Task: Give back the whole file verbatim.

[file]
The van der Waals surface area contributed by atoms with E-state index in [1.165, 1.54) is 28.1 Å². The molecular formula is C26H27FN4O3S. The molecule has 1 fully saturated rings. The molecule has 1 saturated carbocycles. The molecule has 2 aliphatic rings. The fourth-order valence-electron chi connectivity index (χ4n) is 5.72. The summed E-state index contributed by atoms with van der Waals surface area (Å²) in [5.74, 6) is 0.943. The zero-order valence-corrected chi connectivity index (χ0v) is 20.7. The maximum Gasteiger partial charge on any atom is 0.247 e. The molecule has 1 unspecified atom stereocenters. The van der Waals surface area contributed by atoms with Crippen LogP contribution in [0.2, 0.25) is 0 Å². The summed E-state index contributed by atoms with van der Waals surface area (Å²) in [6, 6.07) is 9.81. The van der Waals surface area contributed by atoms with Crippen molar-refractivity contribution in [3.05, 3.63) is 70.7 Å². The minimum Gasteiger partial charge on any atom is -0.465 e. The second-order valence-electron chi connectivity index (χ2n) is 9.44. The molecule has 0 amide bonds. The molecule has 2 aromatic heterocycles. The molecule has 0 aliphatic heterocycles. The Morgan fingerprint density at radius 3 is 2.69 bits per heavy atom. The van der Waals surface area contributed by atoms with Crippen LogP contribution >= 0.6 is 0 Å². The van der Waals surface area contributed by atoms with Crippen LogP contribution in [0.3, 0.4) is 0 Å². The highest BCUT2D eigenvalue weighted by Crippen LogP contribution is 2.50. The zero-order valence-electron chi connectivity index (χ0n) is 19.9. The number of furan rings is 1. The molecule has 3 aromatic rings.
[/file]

The van der Waals surface area contributed by atoms with E-state index in [1.165, 1.54) is 28.1 Å². The molecular formula is C26H27FN4O3S. The molecule has 1 fully saturated rings. The molecule has 1 saturated carbocycles. The molecule has 2 aliphatic rings. The fourth-order valence-electron chi connectivity index (χ4n) is 5.72. The summed E-state index contributed by atoms with van der Waals surface area (Å²) in [5.74, 6) is 0.943. The zero-order valence-corrected chi connectivity index (χ0v) is 20.7. The maximum Gasteiger partial charge on any atom is 0.247 e. The molecule has 1 unspecified atom stereocenters. The van der Waals surface area contributed by atoms with Crippen LogP contribution in [0.2, 0.25) is 0 Å². The summed E-state index contributed by atoms with van der Waals surface area (Å²) in [6, 6.07) is 9.81. The van der Waals surface area contributed by atoms with Crippen molar-refractivity contribution in [3.05, 3.63) is 70.7 Å². The minimum Gasteiger partial charge on any atom is -0.465 e. The second-order valence-electron chi connectivity index (χ2n) is 9.44. The molecule has 0 amide bonds. The molecule has 2 aromatic heterocycles. The molecule has 0 aliphatic heterocycles. The Morgan fingerprint density at radius 3 is 2.69 bits per heavy atom. The van der Waals surface area contributed by atoms with Crippen LogP contribution >= 0.6 is 0 Å². The van der Waals surface area contributed by atoms with Crippen LogP contribution in [0.3, 0.4) is 0 Å². The highest BCUT2D eigenvalue weighted by Crippen LogP contribution is 2.50. The zero-order valence-electron chi connectivity index (χ0n) is 19.9. The number of furan rings is 1. The molecule has 3 aromatic rings.